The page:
Drones a threat to privacy, says former GCHQ chief David Omand

The use of drones in the UK raises significant safety, security and privacy concerns, according to a report from ex-head of GCHQ, David Omand

The use of drones in the UK raises significant safety, security, and privacy concerns, according to the latest University of Birmingham Policy Commission Report.

The report is based on research led by David Omand, former head of UK intelligence agency GCHQ.

The Birmingham University report recognises that the increased use of drones could bring some security and economic benefits, but calls for urgent measures to safeguard UK privacy and airspace.

Police in Merseyside, Staffordshire, Essex, Wiltshire and the West Midlands have bought drones for surveillance, but the report said there should be strict guidelines governing their use.

The report raises security concerns that drones could be used by terror groups, criminals and paparazzi.

“More thought needs to be given to their employment for malign purposes in the domestic environment," the report said.

In particular, the report said drones could be used for chemical or biological attacks on public spaces such as shopping centres and sporting stadiums.

Increasing use of drones

Currently, drones of less than 20kg can be used in line of sight of the operator and with the permission of the Civil Aviation Authority. But the report calls for stricter measures to cope with increased civil and commercial use.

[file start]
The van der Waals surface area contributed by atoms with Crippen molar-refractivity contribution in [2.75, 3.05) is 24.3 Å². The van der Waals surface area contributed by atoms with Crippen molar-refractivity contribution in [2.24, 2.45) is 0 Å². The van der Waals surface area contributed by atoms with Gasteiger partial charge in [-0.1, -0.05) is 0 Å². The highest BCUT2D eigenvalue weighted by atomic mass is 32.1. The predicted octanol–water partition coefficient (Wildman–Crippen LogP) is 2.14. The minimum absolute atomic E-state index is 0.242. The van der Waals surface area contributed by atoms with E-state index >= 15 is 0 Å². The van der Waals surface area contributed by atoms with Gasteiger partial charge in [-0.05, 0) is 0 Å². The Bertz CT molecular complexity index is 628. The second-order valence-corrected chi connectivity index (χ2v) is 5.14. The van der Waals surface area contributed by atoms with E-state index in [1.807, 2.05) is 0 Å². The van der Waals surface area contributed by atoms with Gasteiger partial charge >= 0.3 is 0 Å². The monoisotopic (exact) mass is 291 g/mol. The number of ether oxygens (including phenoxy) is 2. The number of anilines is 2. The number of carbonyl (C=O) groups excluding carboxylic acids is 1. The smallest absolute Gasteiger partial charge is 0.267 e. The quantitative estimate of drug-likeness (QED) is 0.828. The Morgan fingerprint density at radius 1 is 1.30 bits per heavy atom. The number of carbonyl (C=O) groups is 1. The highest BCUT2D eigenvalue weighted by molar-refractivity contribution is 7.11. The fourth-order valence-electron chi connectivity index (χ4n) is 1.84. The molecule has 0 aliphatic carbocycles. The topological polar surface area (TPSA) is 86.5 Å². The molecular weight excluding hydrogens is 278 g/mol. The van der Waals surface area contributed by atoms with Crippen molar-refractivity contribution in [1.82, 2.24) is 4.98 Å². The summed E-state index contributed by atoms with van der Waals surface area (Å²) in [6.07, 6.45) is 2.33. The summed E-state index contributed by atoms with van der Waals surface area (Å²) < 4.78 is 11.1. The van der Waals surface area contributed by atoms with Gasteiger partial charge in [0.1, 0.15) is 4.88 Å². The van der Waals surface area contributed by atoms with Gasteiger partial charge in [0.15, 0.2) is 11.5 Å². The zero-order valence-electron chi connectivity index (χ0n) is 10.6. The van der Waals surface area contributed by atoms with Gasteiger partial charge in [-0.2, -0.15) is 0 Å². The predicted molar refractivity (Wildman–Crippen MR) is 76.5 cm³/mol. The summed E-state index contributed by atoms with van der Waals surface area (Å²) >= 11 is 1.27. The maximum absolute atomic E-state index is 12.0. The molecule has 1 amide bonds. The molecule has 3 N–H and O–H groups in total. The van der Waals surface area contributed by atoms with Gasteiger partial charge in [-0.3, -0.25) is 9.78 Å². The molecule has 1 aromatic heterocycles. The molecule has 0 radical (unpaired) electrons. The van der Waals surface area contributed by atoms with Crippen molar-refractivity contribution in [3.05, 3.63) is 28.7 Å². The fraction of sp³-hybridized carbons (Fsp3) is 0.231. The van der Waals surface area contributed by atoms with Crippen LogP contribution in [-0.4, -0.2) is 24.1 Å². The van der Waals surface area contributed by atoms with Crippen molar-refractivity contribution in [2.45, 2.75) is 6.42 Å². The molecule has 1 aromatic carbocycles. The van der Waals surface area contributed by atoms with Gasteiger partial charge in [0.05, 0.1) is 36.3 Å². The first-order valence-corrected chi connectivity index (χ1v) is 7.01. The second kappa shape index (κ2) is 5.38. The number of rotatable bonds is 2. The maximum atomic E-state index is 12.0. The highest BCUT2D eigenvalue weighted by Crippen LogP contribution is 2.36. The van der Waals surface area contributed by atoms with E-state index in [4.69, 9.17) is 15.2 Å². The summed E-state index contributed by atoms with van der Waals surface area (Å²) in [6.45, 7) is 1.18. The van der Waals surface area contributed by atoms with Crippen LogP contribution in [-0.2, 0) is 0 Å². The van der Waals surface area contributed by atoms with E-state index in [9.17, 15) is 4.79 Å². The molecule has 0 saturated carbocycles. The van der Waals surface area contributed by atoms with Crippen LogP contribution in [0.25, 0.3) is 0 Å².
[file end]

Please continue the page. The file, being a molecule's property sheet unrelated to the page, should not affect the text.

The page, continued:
Earlier this week, a 41-year-old man was arrested on suspicion of breaching an air navigation order when a drone was flown over Manchester City's home game with Tottenham Hotspur, reports the BBC.

Greater Manchester Police said the drone could have posed a threat to crowd safety and caused alarm.

The MoD recently confirmed the UK plans to fly drones over Syria to gather intelligence on Islamic State militants.

Omand said the decision was welcome, provided the technology was used "in accordance with international law”, reported the BBC.

He said the research had highlighted the need for more work on the policies for such applications.

“We hope that our findings will help clarify the issues that will need more attention, as well as providing a vision for how the UK can exploit this innovative technology," Omand said.

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